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Business Continuity

How to create a business continuity management plan

9th September 2015

Creating an effective business continuity management (BCM) plan is crucial for any company that wishes to be considered trustworthy and reliable. Although it is sometimes pigeonholed as a form of disaster recovery, business continuity management actually has many layers, of which disaster recovery is just one. Other aspects include risk planning, business impact analysis (BIA) and emergency communications.

Worryingly, some businesses are happy to wait until disaster strikes before putting recovery measures in place, but the most reliable organisations have long-term plans to deal with potential service interruptions before they occur. Because it is not possible to prevent every disruptive event that threatens to derail your business, such as malware strains or natural disasters, companies must be able to react in a swift, but focused, manner in order for business operations to resume as quickly as possible. This is where a continuity plan comes in.

When it comes to formulating an effective plan, there are a number of things that businesses must consider. Firstly, they need to identify what potential risks are facing the company. Responding to a cyberattack will differ markedly from dealing with a data centre fire, for example, and businesses that are aware of the variety of interruptions that could occur are likely to be better prepared. As well as the nature of the risks, continuity plans must also determine the extent of the damage that they are likely to cause. This could include direct loss of income, customer dissatisfaction, recovery expenses or regulatory fines.

In addition, organisations must have a thorough understanding of their own critical processes in order to create a business continuity management plan. Determining an acceptable downtime period for these critical processes is crucial for businesses to be able to focus their recovery and continuity efforts in the right areas. In terms of service disruption, a financial company would need its security systems to be operational as soon as possible, but its marketing tools may be less essential, for example. A well-structured business continuity plan will allow businesses to prioritise certain functions when a crisis occurs.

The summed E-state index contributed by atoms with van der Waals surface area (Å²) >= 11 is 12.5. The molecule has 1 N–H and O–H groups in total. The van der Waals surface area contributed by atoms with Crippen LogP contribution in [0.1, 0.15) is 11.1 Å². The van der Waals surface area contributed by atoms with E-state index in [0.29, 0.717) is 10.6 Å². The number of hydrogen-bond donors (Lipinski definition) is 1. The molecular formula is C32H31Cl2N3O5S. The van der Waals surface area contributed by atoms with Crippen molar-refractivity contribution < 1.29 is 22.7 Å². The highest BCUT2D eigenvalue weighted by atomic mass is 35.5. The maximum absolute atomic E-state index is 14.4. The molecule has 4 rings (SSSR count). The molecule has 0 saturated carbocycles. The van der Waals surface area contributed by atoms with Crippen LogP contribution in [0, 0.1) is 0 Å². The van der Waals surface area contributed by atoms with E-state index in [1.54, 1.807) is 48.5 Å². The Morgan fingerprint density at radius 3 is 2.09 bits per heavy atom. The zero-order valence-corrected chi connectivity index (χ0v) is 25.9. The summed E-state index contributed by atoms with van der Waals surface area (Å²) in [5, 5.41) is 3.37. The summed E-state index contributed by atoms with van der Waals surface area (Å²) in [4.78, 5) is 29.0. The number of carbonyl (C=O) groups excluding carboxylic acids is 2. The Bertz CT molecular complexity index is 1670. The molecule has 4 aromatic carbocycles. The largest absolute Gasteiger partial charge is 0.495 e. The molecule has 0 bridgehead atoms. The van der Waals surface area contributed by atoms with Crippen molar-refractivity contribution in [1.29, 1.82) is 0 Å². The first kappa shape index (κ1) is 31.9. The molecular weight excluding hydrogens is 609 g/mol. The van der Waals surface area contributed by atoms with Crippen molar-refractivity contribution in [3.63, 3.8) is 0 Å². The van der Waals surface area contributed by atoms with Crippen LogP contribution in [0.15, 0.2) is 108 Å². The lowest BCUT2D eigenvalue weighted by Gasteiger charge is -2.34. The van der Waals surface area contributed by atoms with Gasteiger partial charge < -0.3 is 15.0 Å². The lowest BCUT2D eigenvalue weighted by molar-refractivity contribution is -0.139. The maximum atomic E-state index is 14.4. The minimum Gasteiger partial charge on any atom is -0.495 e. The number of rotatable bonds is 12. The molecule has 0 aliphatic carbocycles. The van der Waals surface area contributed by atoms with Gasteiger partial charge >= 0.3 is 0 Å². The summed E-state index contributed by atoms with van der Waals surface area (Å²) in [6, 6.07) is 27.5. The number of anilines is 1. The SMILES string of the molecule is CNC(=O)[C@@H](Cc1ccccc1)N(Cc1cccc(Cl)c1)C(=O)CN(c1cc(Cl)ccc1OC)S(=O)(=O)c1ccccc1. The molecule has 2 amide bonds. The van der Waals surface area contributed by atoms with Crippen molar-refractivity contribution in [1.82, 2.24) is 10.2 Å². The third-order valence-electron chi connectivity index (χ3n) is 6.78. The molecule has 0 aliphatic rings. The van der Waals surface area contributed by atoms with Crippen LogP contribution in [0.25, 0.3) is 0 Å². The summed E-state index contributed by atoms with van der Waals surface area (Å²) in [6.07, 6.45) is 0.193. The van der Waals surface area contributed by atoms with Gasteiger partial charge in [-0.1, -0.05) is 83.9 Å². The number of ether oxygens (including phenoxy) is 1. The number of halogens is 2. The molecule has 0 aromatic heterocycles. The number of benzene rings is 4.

Plans should also identify key personnel and ensure that they know how to react to disruptive events. As well business processes, companies should identify which employees carry out essential tasks for service to continue. In addition, backup members of staff should also be trained in the event that they are required. Contact details across a range of mediums must be included in case communications are disrupted. Business continuity management plans should clearly outline the role of each individual, should an event occur that disrupts normal business operations. It’s also important that companies remember that key personnel does not mean those at the c-level, it could be more a junior position that proves essential to your operations.

When creating a business continuity management plan there are also a number of pitfalls that companies should be careful to avoid. Although your business processes themselves may be complex, continuity plans should be outlined in the simplest terms possible. Step-by-step instructions often work best as opposed to broad statements. Similarly, avoid taking a one-size-fits-all approach to continuity planning. What works for one company might not necessarily be right for another. This can be taken a step further and applied to departments within the same business. Being flexible is likely to deliver better results for your company as a whole.

Another key aspect of continuity planning is testing. You may think that your strategy is without fault, but it is difficult to say this with any certainty without it being put into practice. However, it is not a good idea to wait until a genuine disruption occurs to see if your continuity management plan is effective. Instead, companies should test their plans regularly throughout the year, utilising walkthroughs and simulations to determine their effectiveness.

Fortunately, businesses do not have to create their business continuity management plans alone. Third party IT consultancy services are available to help ensure your plan is as robust as possible. Sungard has been the proud recipient of the BCI’s Business Continuity Service Provider of the Year award on eight separate occasions and has a wealth of expertise to assist your company. We can help carry out business impact analysis to identify the consequences of disruption and risk assessment to find the threats facing your business. With this information on board, we can help your company formulated a continuity strategy that meets the very highest operational standards.


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